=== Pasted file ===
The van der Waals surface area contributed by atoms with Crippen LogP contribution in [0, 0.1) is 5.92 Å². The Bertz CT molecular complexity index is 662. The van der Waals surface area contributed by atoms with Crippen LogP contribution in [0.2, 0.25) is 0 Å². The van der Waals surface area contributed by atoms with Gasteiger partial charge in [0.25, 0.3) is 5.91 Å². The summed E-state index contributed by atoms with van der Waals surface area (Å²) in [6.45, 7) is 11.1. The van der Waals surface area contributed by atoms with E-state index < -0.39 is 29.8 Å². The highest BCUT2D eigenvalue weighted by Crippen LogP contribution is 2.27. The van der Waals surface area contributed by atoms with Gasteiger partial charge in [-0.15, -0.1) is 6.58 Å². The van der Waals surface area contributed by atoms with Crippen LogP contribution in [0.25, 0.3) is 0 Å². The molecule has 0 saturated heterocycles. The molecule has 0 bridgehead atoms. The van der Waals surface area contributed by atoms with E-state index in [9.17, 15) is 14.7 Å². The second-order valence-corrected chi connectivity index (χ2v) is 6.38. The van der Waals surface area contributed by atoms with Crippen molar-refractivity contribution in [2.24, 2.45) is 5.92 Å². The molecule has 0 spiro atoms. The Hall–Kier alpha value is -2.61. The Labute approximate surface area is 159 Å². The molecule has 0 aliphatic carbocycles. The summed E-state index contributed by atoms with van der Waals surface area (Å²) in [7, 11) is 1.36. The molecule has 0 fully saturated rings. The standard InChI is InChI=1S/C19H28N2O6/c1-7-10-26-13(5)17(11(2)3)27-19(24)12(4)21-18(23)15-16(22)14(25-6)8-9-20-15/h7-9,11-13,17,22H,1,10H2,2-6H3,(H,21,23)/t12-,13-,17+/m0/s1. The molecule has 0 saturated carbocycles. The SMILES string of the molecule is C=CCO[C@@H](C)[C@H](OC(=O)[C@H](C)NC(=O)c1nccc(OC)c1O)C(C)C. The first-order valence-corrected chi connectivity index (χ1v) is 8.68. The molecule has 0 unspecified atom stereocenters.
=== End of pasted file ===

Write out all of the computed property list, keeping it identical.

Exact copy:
The van der Waals surface area contributed by atoms with Crippen LogP contribution in [0, 0.1) is 5.92 Å². The Bertz CT molecular complexity index is 662. The van der Waals surface area contributed by atoms with Crippen LogP contribution in [0.2, 0.25) is 0 Å². The van der Waals surface area contributed by atoms with Gasteiger partial charge in [0.25, 0.3) is 5.91 Å². The summed E-state index contributed by atoms with van der Waals surface area (Å²) in [6.45, 7) is 11.1. The van der Waals surface area contributed by atoms with E-state index < -0.39 is 29.8 Å². The highest BCUT2D eigenvalue weighted by Crippen LogP contribution is 2.27. The van der Waals surface area contributed by atoms with Gasteiger partial charge in [-0.15, -0.1) is 6.58 Å². The van der Waals surface area contributed by atoms with Crippen LogP contribution in [0.25, 0.3) is 0 Å². The molecule has 0 saturated heterocycles. The molecule has 0 bridgehead atoms. The van der Waals surface area contributed by atoms with E-state index in [9.17, 15) is 14.7 Å². The second-order valence-corrected chi connectivity index (χ2v) is 6.38. The van der Waals surface area contributed by atoms with Crippen molar-refractivity contribution in [2.24, 2.45) is 5.92 Å². The molecule has 0 spiro atoms. The Hall–Kier alpha value is -2.61. The Labute approximate surface area is 159 Å². The molecule has 0 aliphatic carbocycles. The summed E-state index contributed by atoms with van der Waals surface area (Å²) in [7, 11) is 1.36. The molecule has 0 fully saturated rings. The standard InChI is InChI=1S/C19H28N2O6/c1-7-10-26-13(5)17(11(2)3)27-19(24)12(4)21-18(23)15-16(22)14(25-6)8-9-20-15/h7-9,11-13,17,22H,1,10H2,2-6H3,(H,21,23)/t12-,13-,17+/m0/s1. The molecule has 0 saturated carbocycles. The SMILES string of the molecule is C=CCO[C@@H](C)[C@H](OC(=O)[C@H](C)NC(=O)c1nccc(OC)c1O)C(C)C. The first-order valence-corrected chi connectivity index (χ1v) is 8.68. The molecule has 0 unspecified atom stereocenters.